1. Pre-Print, Post-Print, "eprint"
Many articles and some conference papers start as a "pre-prints."
Pre-prints are publications that have typically not undergone rigerous peer review, but rather have been submitted to an open access repository (such as ArXiv; or an institutional or a shared discipline themed repository) prior to publication in a journal or conference proceedings. Not all pre-prints make it into journals or conference proceedings. Once a pre-print has been submitted review with a specific publication (think journal) it may be termed a "post print" where the publisher makes the item available as a "preview" before the paper is placed into the publication and receives standard citation information (issue, page numbers, etc.) if the paper is accepted for publication.
The entire idea behind "pre-prints" in computer science is to make ideas and results available well before they would otherwise appear in a journal or perhaps even a conference.
2. Conference Paper
The Computer Science discipline has a very active conference/presentation mechanism for making findings and research ideas known to the computer science community. Because of the relatively fast time to publication/dissemination in a conference proceedings, this is where many papers get their first wider dissemination if the field of computer science. Conference proceedings are typically available by the start of a given conference. Submissions to a conference typically start about 6-9 months prior to the conference itself.
Many (but not all) computer science articles appear in publications of the ACM or the IEEE Computer Society. The ACM and IEEE Computer Society are professional organizations specializing in the field of computer science and facilitate its progress through professional publications and the organization of annual or themed conferences or special interest groups.
Articles appearing any ACM and IEEE publications (and other various CS related research or academic journals) will undergo a "peer review" process. Normally the peer review process is also "blind" in that an author submits an paper for publication, the editor of the publication reads it and if it's thought suitable for possible publication the paper is sent along to 2-4 other reviewers that review the paper for style, findings, methodology, general approach, etc. and offer commentary and feedback along with a recommendation to publish, publish with revision, or decline to publish. This process can take 6-18 months depending on the publication, the number of times the paper is revised and the publication schedule itself (monthly, quarterly, semi-annual, annual).
4. Technical Report
5. Book Chapter
The body of computer science literature does include books; just not very many relative to other means of diseminating ideas and findings.
These typically are summative and overarching in nature and represent a more philosophical approach to the discipline of computer science, or some particular aspect of the discipline rather than the technical means by which something is actually accomplished or the latest findings of a particular research effort. Books are typically "touchstones" by which an idea is cited as the basis for a subsequent or particular paper or idea.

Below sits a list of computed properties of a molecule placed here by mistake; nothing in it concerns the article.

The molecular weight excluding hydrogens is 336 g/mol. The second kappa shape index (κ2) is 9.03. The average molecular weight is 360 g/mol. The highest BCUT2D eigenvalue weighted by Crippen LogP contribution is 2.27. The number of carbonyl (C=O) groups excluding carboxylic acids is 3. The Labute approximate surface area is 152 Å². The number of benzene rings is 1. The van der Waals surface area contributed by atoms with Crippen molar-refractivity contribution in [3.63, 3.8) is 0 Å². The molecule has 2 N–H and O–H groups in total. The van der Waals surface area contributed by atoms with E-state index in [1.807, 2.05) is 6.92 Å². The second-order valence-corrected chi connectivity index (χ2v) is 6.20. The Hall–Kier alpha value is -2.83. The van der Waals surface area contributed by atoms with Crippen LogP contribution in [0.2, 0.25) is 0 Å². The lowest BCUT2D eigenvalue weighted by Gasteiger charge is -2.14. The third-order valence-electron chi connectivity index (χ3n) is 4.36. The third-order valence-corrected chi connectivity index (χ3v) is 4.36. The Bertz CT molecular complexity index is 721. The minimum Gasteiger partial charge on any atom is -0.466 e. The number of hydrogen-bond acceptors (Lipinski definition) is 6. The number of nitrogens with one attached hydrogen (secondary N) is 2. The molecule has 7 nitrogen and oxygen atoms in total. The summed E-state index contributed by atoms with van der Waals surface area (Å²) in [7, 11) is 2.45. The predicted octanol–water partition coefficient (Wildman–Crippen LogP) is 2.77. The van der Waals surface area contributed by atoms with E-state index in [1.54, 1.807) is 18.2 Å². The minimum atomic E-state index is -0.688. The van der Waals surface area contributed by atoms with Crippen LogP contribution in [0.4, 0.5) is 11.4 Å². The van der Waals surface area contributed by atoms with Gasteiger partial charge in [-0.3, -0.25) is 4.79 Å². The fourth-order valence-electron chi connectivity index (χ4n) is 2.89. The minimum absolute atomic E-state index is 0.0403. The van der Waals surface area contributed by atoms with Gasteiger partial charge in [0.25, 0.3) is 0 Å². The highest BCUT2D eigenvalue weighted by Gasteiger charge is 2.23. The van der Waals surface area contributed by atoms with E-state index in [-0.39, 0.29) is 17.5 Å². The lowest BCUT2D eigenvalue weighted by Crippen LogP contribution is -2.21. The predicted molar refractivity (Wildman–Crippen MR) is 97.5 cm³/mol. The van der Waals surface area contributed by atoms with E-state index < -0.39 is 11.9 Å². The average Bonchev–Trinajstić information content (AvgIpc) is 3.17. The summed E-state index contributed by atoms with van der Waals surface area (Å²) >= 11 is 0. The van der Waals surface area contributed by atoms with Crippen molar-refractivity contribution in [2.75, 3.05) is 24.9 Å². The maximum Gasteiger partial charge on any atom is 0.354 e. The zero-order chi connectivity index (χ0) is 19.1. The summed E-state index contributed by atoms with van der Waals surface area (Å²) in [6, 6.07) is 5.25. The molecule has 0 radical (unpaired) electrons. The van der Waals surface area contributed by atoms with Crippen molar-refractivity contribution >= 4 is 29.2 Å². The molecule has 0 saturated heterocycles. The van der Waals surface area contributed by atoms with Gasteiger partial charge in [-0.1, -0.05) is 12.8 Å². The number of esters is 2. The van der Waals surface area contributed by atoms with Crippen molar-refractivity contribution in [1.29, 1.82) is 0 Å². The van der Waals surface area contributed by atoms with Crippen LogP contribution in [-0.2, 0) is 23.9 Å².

Pre-prints are the latest "pre-published" research findings in many science related fields. Many pre-prints eventually find there way into the formal scholarly journal literature several months to a year (or two) later after they have been further refined and editorially polished.
Selected examples, for more examples, see the ACM Journals Word Style Guide.
For a paginated article in a journal:
Patricia S. Abril and Robert Plant. 2007. The patent holder\u2019s dilemma: Buy, sell, or troll? Commun. ACM 50, 1 (Jan. 2007), 36-44. DOI:http://dx.doi.org/10.1145/1188913.1188915
For an enumerated article in a journal:
Sarah Cohen, Werner Nutt, and Yehoshua Sagic. 2007. Deciding equivalances among conjunctive aggregate queries. J. ACM 54, 2, Article 5 (April 2007), 50 pages. DOI:http://dx.doi.org/10.1145/1219092.1219093
For a monograph (whole book):
David Kosiur. 2001. Understanding Policy-Based Networking (2nd. ed.). Wiley, New York, NY.
For a multi-volume work (as a book):
Donald E. Knuth. 1997. The Art of Computer Programming, Vol. 1: Fundamental Algorithms (3rd. ed.). Addison Wesley Longman Publishing Co., Inc.
For a (paginated proceedings) article in a conference proceedings (conference, symposium or workshop):
Sten Andler. 1979. Predicate Path expressions. In Proceedings of the 6th. ACM SIGACT-SIGPLAN symposium on Principles of Programming Languages (POPL \u201979). ACM Press, New York, NY, 226-236. DOI:http://dx.doi.org/10.1145/567752.567774
For a technical report:
Greg Turk and David Banks. 1996. Image-guided streamline placement. Technical Report I-CA2200. University of California, Santa Barbara, CA. 453-460 pages. DOI:http://dx.doi.org/10.1145/237170.237285
For an online document/WWW resource:
Harry Thornburg. 2001. Introduction to Bayesian Statistics. (March 2001). Retrieved March 2, 2005 from http://ccrma.stanford.edu/~jos/bayes/bayes.html
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